Users of the Linux operating system who are anxious to watch DVD movies on their computers lost on two fronts this week.

In New York, a district judge sided with the Motion Picture Association of America (MPAA) on Thursday, granting a preliminary injunction against three defendants--programmers who posted a DVD descrambling program, DeCSS, to their World Wide Web sites, as well as the owner of an Internet provider whose customer had made DeCSS available online. And in a separate case brought by the DVD Copy Control Association (CCA), a California state court granted a similar injunction yesterday afternoon.

Under both injunctions, the defendants have to yank any downloadable copies of DeCSS, which unlocks security codes that prevent DVD movies from being copied. With this deadbolt removed, a user can watch a DVD on a computer even if a licensed player program for it isn't available, as is the case with Linux. One also can make perfect digital copies of the video, albeit only at considerable expense.

The MPAA, in its case, argues that DeCSS violates the Digital Millennium Copyright Act of 1998 because it circumvents DVD's security measures. The DVD CCA, on the other hand, alleges that the still-unidentified programmers of DeCSS stole DVD "trade secrets" to write the software.

In the New York case, Judge Lewis Kaplan rejected arguments by attorneys from the Electronic Freedom Foundation, a nonprofit organization that is providing pro bono counsel in both cases. Kaplan offered a speedy trial for the suit, "as early as next Tuesday if you want it," he reportedly told MPAA counsel during the hearing.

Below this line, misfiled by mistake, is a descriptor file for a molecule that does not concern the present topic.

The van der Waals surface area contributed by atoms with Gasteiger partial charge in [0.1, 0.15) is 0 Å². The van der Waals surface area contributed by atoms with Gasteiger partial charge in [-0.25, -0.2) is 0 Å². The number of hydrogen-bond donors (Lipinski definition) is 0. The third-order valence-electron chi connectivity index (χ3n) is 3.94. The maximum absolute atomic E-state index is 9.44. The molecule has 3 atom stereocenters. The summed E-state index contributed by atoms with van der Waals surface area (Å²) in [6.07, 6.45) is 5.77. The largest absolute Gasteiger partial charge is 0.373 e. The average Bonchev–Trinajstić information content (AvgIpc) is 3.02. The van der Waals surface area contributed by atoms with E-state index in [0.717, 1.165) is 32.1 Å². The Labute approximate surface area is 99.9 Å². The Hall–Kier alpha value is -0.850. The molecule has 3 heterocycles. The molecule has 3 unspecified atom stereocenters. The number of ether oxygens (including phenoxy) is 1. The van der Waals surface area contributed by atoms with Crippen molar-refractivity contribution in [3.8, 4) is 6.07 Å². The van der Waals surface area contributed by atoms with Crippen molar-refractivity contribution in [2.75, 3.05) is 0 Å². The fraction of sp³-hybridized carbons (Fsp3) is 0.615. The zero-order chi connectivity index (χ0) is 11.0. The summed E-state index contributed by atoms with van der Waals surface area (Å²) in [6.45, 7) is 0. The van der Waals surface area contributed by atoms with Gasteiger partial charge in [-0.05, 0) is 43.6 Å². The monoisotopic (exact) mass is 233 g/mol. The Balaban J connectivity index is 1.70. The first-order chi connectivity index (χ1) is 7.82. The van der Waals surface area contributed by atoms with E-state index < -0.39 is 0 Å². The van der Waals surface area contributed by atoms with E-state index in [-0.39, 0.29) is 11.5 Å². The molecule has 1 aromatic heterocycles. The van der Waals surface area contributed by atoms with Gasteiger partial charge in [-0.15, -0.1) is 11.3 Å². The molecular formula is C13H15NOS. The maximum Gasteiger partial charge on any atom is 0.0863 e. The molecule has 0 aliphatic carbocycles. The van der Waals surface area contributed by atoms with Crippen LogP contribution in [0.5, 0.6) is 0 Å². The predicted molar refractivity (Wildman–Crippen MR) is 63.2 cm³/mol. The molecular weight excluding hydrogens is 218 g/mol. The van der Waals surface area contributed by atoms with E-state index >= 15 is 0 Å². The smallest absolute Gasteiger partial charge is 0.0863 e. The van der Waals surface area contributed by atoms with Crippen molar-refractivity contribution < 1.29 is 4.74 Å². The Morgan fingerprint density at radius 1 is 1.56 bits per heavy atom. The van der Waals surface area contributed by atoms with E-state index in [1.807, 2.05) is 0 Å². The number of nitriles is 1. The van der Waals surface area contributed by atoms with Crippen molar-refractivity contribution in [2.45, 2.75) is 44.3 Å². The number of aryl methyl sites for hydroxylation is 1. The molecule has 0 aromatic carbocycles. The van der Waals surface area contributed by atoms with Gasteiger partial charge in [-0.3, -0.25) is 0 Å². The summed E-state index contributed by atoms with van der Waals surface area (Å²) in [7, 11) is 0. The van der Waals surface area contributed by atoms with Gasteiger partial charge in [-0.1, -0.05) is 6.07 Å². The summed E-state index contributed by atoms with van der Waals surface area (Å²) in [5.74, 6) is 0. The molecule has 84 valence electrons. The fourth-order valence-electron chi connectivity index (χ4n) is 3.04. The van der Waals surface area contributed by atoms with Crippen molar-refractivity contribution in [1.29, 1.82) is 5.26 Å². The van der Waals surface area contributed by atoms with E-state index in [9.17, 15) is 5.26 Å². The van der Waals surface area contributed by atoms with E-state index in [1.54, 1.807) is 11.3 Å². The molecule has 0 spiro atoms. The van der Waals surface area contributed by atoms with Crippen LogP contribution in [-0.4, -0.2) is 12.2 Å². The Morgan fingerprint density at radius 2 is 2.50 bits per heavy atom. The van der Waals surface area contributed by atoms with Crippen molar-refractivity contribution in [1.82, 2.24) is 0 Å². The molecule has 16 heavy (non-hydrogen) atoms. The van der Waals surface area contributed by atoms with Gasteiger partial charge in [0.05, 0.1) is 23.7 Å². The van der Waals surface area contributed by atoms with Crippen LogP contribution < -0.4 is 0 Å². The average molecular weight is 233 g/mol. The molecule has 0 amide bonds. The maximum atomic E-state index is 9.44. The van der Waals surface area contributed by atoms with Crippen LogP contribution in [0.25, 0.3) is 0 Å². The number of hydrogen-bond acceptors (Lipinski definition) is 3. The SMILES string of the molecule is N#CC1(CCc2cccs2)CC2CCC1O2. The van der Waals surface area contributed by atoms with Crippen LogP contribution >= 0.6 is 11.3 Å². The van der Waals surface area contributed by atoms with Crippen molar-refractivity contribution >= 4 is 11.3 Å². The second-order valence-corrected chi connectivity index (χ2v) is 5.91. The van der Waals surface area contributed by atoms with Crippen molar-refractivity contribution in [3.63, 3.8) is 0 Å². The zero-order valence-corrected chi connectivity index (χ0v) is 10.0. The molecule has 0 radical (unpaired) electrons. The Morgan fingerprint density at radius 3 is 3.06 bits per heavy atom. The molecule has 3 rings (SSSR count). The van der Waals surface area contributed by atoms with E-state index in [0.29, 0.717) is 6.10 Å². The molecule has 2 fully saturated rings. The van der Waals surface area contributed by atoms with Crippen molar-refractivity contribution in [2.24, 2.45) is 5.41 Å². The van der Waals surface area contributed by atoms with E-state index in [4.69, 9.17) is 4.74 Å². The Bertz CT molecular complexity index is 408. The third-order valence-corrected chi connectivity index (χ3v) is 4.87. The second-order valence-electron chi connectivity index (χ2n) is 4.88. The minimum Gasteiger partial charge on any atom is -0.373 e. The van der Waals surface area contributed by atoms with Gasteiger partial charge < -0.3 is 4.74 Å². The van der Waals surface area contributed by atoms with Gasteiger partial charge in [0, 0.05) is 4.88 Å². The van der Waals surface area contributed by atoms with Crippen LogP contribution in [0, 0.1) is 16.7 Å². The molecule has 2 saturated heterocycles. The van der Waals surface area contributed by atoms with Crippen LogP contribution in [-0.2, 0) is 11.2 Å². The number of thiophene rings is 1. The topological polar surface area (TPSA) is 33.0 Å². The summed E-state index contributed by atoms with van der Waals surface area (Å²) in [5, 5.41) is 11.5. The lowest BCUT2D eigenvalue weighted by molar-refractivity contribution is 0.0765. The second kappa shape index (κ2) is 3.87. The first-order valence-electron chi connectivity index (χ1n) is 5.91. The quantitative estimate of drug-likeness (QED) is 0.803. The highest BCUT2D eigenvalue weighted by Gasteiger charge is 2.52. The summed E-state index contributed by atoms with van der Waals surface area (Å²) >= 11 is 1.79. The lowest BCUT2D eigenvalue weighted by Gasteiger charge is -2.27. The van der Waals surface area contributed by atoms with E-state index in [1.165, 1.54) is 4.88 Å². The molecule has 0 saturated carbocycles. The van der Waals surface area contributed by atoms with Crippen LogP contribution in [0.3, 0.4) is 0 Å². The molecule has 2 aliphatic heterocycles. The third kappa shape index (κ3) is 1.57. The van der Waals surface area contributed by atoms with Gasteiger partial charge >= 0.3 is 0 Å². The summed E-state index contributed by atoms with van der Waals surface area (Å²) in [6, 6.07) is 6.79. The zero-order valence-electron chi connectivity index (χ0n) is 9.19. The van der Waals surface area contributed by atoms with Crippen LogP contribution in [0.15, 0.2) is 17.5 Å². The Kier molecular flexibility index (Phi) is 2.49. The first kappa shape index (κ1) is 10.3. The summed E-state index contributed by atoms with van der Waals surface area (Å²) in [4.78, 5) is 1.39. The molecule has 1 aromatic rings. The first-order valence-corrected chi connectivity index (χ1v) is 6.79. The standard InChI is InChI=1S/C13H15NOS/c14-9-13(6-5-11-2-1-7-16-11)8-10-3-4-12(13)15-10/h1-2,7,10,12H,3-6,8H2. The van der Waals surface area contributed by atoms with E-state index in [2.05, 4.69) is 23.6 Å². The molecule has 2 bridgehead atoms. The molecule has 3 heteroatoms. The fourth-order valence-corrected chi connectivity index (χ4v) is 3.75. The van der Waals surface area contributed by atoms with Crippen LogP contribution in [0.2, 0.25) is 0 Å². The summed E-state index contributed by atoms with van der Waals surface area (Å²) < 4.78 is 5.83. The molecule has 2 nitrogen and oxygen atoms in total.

One of the defendants in that case, Roman Kazan, runs a small Internet provider in Manhattan called He was named in the suit because one of his customers posted the DeCSS program on a personal Web site. Kazan said he was unaware of DeCSS until served with the lawsuit last Friday. "I didn't even know DVDs were encrypted before last week," he said.

"This is a danger to the Internet if an ISP can be sued for a customer's content," Kazan said. "I'm sort of like the landlord--they're renting a room and they're doing whatever they want to in there."

In a statement, Jack Valenti, president and chief executive of the MPAA, called Judge Kaplan's ruling "a great victory for creative artists and consumers everywhere."

Both injunctions will only be in force until a formal trial, though sources familiar with the New York case say that Kaplan's rulings and comments so far will likely mean a tough case for the defendants.